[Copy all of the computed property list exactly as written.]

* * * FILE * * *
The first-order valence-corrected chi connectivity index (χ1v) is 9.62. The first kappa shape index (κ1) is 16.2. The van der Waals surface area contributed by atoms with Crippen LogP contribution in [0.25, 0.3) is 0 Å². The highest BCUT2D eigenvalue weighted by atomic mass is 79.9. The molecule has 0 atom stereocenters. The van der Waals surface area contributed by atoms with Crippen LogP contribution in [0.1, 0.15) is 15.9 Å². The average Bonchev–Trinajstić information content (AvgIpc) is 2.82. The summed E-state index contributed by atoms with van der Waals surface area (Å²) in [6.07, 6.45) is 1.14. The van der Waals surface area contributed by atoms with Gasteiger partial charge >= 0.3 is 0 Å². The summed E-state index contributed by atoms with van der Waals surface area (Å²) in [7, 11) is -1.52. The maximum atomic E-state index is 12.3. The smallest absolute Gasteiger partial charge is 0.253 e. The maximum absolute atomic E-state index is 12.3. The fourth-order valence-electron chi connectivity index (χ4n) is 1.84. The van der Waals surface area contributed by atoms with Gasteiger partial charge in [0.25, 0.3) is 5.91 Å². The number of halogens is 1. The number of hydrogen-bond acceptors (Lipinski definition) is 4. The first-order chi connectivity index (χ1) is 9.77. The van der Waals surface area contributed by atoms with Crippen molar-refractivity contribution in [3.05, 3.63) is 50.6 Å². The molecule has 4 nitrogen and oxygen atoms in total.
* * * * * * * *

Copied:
The first-order valence-corrected chi connectivity index (χ1v) is 9.62. The first kappa shape index (κ1) is 16.2. The van der Waals surface area contributed by atoms with Crippen LogP contribution in [0.25, 0.3) is 0 Å². The highest BCUT2D eigenvalue weighted by atomic mass is 79.9. The molecule has 0 atom stereocenters. The van der Waals surface area contributed by atoms with Crippen LogP contribution in [0.1, 0.15) is 15.9 Å². The average Bonchev–Trinajstić information content (AvgIpc) is 2.82. The summed E-state index contributed by atoms with van der Waals surface area (Å²) in [6.07, 6.45) is 1.14. The van der Waals surface area contributed by atoms with Gasteiger partial charge >= 0.3 is 0 Å². The summed E-state index contributed by atoms with van der Waals surface area (Å²) in [7, 11) is -1.52. The maximum atomic E-state index is 12.3. The smallest absolute Gasteiger partial charge is 0.253 e. The maximum absolute atomic E-state index is 12.3. The fourth-order valence-electron chi connectivity index (χ4n) is 1.84. The van der Waals surface area contributed by atoms with Gasteiger partial charge in [0.25, 0.3) is 5.91 Å². The number of halogens is 1. The number of hydrogen-bond acceptors (Lipinski definition) is 4. The first-order chi connectivity index (χ1) is 9.77. The van der Waals surface area contributed by atoms with Crippen molar-refractivity contribution in [3.05, 3.63) is 50.6 Å². The molecule has 4 nitrogen and oxygen atoms in total.